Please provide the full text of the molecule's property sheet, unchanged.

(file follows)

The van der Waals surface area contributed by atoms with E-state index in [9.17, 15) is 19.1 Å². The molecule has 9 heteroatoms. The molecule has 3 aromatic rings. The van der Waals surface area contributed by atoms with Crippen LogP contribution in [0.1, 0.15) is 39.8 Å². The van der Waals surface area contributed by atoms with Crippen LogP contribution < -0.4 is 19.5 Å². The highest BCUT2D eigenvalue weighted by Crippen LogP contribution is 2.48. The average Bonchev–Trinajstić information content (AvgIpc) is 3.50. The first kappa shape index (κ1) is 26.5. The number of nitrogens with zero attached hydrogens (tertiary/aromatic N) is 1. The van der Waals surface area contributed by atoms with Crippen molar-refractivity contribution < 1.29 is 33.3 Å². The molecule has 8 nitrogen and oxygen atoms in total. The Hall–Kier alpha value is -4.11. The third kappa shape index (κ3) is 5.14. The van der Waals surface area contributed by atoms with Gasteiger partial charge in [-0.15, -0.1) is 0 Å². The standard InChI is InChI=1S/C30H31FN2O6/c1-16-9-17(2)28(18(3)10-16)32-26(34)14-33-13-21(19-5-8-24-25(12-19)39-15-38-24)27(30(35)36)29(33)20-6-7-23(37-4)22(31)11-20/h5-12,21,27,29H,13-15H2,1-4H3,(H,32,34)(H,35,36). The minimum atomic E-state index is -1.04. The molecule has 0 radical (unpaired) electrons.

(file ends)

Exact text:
The van der Waals surface area contributed by atoms with E-state index in [9.17, 15) is 19.1 Å². The molecule has 9 heteroatoms. The molecule has 3 aromatic rings. The van der Waals surface area contributed by atoms with Crippen LogP contribution in [0.1, 0.15) is 39.8 Å². The van der Waals surface area contributed by atoms with Crippen LogP contribution < -0.4 is 19.5 Å². The highest BCUT2D eigenvalue weighted by Crippen LogP contribution is 2.48. The average Bonchev–Trinajstić information content (AvgIpc) is 3.50. The first kappa shape index (κ1) is 26.5. The number of nitrogens with zero attached hydrogens (tertiary/aromatic N) is 1. The van der Waals surface area contributed by atoms with Crippen molar-refractivity contribution < 1.29 is 33.3 Å². The molecule has 8 nitrogen and oxygen atoms in total. The Hall–Kier alpha value is -4.11. The third kappa shape index (κ3) is 5.14. The van der Waals surface area contributed by atoms with Gasteiger partial charge in [-0.15, -0.1) is 0 Å². The standard InChI is InChI=1S/C30H31FN2O6/c1-16-9-17(2)28(18(3)10-16)32-26(34)14-33-13-21(19-5-8-24-25(12-19)39-15-38-24)27(30(35)36)29(33)20-6-7-23(37-4)22(31)11-20/h5-12,21,27,29H,13-15H2,1-4H3,(H,32,34)(H,35,36). The minimum atomic E-state index is -1.04. The molecule has 0 radical (unpaired) electrons.